Endd. as copy of letter of October 11. [But qy. whether it should be 10. Cf. p. 116, infra.] Fr. 2 pp. [Germany, States IV. 97.]
Oct. 15/25. Lazaro Grimaldi to Horatio Palavicino.
Although I have had no letters from you, I must not omit to send you these lines. Signor Fabritio has had those dated September 3 and 10, in which you tell him of the conspiracy, discovered against her Majesty. I rejoice that it did not succeed.
Of our design I hope the less, seeing that nothing further comes from Spain. I believe they are awaiting a reply from England to their demands, and to know what her Majesty claims for the security of her estate.
It appears strange to the Prince that you do not reply on this point, and it would be so if it were not believed that the expectation of the reply from England is the cause. I have spoken plainly to him, but he thinks what you write in your last to Signor Fabritio surprising; viz. that it will be my part to procure that the matter shall proceed openly. You may be sure that I do all I can for the good of the cause. You must do as much, for by what I see, if her Majesty increases her forces in the Low Countries, the King is also not asleep, for he has sent Spanish infantry and ships of war into the Indies; furnishes good numbers for Flanders and is providing continually great sums of money for that war, and now perhaps for this one, and for greater ones still which he is planning.
By letters of the 29th of last month from Madrid, news comes that the "Fucheri" were to pay 500,000 crowns there and as much in Italy and Burgundy, and that others are being negotiated with for still greater provision.
I have nothing more to write save of my zeal for the common weal and my great desire for the quiet of the two crowns, which I fear will not come about unless the Queen will trust in the kindness and good faith of the King.—Genoa, 18 October, 1586.
This is the duplicate of what I wrote to Frankfort by way of Venice, to which I have nothing to add. I do not believe that any letters have come from the King by the last courier. —Genoa, 25 October.
Add. Endd. Italian. 1½ pp. [Germany, States IV. 98.]
Oct. 16. Horatio Palavicino to Walsingham.
I wrote to your honour on the 7th and dispatched the letters with all diligence, and as they were not in cipher—there being several other letters with them, especially one from the Landgrave to her Majesty, I sent no copy, in order not to risk it by another way.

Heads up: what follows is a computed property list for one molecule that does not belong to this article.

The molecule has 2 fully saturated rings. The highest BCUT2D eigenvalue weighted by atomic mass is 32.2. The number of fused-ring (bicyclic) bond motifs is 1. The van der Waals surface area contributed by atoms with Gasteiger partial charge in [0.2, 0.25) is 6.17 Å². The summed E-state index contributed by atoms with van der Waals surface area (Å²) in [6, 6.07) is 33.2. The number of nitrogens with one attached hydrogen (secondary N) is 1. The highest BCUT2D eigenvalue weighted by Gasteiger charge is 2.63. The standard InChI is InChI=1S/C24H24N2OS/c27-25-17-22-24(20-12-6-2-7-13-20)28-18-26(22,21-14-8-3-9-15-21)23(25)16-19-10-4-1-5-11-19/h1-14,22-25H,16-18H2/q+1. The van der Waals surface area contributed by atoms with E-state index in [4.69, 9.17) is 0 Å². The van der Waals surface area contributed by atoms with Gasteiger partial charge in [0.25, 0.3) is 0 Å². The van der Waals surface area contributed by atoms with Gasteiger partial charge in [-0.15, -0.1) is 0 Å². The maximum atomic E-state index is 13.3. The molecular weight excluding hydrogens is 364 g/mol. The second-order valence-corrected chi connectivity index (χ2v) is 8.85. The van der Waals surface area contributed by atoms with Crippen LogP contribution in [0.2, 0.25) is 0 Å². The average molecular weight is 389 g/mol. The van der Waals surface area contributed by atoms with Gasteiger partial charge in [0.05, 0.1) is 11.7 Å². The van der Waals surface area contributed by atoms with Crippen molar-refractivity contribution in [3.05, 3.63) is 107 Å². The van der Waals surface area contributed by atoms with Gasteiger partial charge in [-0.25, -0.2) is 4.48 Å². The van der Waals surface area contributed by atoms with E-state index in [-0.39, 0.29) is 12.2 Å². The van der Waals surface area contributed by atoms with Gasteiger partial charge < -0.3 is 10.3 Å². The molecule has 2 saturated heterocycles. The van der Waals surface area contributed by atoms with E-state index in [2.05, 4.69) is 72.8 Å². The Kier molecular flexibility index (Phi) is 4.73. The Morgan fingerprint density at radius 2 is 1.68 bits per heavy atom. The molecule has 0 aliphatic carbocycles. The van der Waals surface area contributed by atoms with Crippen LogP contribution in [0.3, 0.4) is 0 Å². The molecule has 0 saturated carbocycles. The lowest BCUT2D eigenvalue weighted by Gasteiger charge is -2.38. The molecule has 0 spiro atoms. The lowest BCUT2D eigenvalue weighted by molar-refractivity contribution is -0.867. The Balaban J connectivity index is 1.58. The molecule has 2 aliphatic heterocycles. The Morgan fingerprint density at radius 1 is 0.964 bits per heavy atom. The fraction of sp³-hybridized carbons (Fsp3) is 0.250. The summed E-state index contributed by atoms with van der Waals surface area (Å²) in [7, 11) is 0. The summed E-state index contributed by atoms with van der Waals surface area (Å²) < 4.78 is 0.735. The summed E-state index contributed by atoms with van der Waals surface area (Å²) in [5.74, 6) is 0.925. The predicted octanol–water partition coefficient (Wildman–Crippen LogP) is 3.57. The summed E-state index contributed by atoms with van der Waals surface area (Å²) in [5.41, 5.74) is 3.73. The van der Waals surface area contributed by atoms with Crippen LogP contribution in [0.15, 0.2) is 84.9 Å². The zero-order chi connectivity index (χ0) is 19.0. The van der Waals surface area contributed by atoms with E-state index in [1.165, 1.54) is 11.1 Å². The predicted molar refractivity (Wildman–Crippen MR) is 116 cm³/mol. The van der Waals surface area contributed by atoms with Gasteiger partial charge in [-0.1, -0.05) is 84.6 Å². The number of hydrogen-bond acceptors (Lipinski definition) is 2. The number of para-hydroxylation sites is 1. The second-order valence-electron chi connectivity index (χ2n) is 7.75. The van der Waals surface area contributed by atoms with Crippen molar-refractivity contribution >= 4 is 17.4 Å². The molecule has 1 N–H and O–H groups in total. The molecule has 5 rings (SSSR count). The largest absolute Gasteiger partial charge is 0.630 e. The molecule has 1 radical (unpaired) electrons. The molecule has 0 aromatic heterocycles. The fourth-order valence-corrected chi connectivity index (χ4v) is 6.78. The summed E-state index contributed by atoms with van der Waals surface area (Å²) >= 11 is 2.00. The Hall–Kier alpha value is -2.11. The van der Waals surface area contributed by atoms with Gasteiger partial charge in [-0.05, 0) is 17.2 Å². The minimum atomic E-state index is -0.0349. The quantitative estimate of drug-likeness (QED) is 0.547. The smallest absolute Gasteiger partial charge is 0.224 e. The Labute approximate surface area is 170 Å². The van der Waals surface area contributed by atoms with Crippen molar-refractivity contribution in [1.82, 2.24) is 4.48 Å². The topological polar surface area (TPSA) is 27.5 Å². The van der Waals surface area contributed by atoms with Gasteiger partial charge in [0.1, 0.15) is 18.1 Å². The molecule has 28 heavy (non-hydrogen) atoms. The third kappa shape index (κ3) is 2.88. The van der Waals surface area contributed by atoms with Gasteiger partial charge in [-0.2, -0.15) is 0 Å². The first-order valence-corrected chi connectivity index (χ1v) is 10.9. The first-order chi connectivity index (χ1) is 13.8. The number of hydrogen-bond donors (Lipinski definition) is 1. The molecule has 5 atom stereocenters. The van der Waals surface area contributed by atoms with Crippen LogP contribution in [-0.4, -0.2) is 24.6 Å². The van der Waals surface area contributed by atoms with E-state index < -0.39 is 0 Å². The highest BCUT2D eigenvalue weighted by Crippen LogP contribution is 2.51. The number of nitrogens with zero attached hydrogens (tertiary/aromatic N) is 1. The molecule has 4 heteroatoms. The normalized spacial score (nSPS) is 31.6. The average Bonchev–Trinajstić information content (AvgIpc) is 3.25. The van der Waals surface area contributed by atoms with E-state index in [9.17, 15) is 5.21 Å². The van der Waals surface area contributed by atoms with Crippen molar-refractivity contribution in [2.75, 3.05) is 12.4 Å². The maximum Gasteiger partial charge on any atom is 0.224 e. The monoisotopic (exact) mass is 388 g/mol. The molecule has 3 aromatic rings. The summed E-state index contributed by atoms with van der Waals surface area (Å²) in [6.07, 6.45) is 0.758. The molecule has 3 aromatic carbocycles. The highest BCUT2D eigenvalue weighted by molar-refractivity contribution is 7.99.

As regards affairs here, I thought it well—as on the 12th Messieurs Quitri and Clervant, together with a gentleman lately come from the King of Navarre called Mongla [Sr. de Monglas] were to meet the Duke—that there should likewise be there a letter from me, clearly offering the whole sum of 100000 crowns, and saying what part I had been able safely to collect, in money and promises; and stating also what was demanded on her Majesty's part; in order that both as to the security demanded and her share of the contribution, there should be no deceit or mistake.
The letter was read and the said gentlemen heard, but they have not obtained the desired resolution from the Duke, as he is expecting the man whom he sent to the King of Denmark, and until he knows what may be hoped for from that King, will not make up his mind or bind himself. To us, however, he does not say that this is the reason, attributing it to the reply which he is expecting from the Landgrave, but we all believe it is the other.
As to the condition required by me, to hold him bound for half the money in case a contribution is made by the princes, it evidently does not please him, and will not be accepted; wherefore it will be well to decide on some reasonable declaration that the condition should not hold for every small sum given. It will be fair to fix upon a sum, and I believe 150,000 florins may be a convenient one to exact freely, seeing that in truth the army requires it; and perhaps this may be so slowly gathered from so many diverse hands, that if it should be waited for, it would not be in time to give succour to him, who cannot wait for it more than four or five months. I shall not insist beyond what is due, but, as I have already written, we cannot hope to be ready before February, the irresolution of those here having let slip so many opportunities that it is impossible to do otherwise. I greatly fear that the King of Navarre will be disheartened by so much delay.